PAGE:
Summary: Heaven is all about harmony, unity, a place where divisions will be past and we will be one Body. Heaven is a symphony where each movement is better than the one before. "You ain't heard nothin' yet!"
What’s the best concert you’ve ever been to? I have several: I remember going to Lincoln Center to hear the NY Philharmonic perform Rachmaninov’s Piano Concerto #2. Seeing Paul McCartney in Frankfurt, Germany was quite an experience. Wynton Marsalis playing jazz in San Antonio was pretty awesome also. And while most Americans haven’t heard of him, I’ve seen Scottish folksinger Dougie MacLean in concert twice, and both times I got to talk to him. Have you ever heard music that seemed to transport you? Music is transcendent--it’s a bridge between this world and another. My favorite musical piece is The Lark Ascending, by British composer Ralph Vaughn Williams; when I hear it, I ascend also, and I get a sense of Heaven’s glory.
Robin Williams was asked if he believed in Heaven, and what he hoped God might say to him when he arrived. He answered: “Mozart will be conducting a symphony in a few minutes, so please take a seat and enjoy the performance.” You know, this isn’t wishful thinking, because music is a big part of Heaven. Theologian Peter Kreeft states that Heaven’s music will be “something not merely pleasant but profoundly meaningful, a high and holy mystery.” People who’ve claimed to have visions of Heaven say the music was of a far different quality than earthly compositions. We all have our favorite pieces of music…but we haven’t heard the best.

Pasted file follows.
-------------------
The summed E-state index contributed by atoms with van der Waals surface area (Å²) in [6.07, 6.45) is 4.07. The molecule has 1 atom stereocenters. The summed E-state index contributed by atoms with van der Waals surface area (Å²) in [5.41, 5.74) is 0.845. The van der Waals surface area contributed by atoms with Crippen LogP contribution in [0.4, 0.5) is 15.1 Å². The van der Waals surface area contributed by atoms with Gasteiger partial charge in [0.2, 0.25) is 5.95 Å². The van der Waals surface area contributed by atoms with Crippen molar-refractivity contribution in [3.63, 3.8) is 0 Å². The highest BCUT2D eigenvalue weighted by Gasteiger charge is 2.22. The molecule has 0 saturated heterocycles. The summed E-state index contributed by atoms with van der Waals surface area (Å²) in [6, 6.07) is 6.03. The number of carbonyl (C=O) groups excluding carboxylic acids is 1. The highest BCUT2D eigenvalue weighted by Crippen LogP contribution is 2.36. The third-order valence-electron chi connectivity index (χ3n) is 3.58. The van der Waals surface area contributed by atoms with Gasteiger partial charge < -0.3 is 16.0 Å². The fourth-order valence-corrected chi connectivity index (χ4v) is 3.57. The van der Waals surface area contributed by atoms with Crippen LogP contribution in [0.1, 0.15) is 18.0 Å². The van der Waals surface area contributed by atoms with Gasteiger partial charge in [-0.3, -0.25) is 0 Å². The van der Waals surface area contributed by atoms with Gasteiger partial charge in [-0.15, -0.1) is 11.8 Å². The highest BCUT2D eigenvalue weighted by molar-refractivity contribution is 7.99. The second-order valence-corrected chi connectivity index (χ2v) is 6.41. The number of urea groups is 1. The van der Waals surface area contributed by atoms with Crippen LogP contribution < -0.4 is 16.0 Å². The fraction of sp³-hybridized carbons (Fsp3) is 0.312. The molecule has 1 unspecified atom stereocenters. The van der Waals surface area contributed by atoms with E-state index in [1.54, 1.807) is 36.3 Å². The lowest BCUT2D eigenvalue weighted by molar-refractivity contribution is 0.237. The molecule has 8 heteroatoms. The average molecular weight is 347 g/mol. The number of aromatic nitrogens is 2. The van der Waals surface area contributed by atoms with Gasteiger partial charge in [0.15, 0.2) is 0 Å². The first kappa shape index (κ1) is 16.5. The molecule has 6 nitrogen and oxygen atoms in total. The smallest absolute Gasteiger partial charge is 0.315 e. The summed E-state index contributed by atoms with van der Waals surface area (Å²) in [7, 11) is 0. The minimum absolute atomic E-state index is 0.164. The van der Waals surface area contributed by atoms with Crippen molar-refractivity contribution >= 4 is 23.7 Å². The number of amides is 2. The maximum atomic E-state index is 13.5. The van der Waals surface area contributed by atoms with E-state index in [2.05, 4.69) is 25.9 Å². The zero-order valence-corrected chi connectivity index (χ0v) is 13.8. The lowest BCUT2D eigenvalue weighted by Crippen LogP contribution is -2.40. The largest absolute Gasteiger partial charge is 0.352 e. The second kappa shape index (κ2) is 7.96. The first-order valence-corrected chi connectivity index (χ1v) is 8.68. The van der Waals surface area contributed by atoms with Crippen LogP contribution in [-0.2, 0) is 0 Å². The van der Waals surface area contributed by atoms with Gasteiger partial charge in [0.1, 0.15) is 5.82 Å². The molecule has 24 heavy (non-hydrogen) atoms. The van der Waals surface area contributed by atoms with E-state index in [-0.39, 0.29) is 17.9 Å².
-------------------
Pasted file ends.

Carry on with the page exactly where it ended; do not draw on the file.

Music has been called the “first language”, and some believe God sang the world into existence. Those words, “Let there be light” were sung, not merely spoken. In the beginning was the “music of the spheres” and so it will be in the world-to-come.
Heaven is described in Scripture as a concert of praise. The imagery comes from the musical concept of unity, of diverse musicians playing together, or of a choir singing in harmony. The word “symphony” means “agreement, concord, sounding together.” When musicians are in synch and the chemistry’s just right, something special occurs. You can hear it, and see it on their faces.
In our Scripture reading, the Apostle John records a heavenly hymn of praise. A multitude beyond number is worshipping Jesus in song, because He has ransomed us with His blood and has gathered people from every nation to His Kingdom, making them priests, appointing them to rule over the earth. The Lamb is sung a seven-fold praise in verse 12--seven being the number of fullness, perfection, and completeness. He is truly worthy of worship. No one is being made to sing praises; all do so willingly. If our principle occupation in Heaven will be worship, what are we doing to prepare for that now?
The multitude sings “worthy is the Lamb,” a chorus that in Handel’s Messiah is (in my opinion) even more powerful than the “Hallelujah Chorus.” The praise ends with a resounding “Amen”, the worshipping affirmation to the God who affirms us.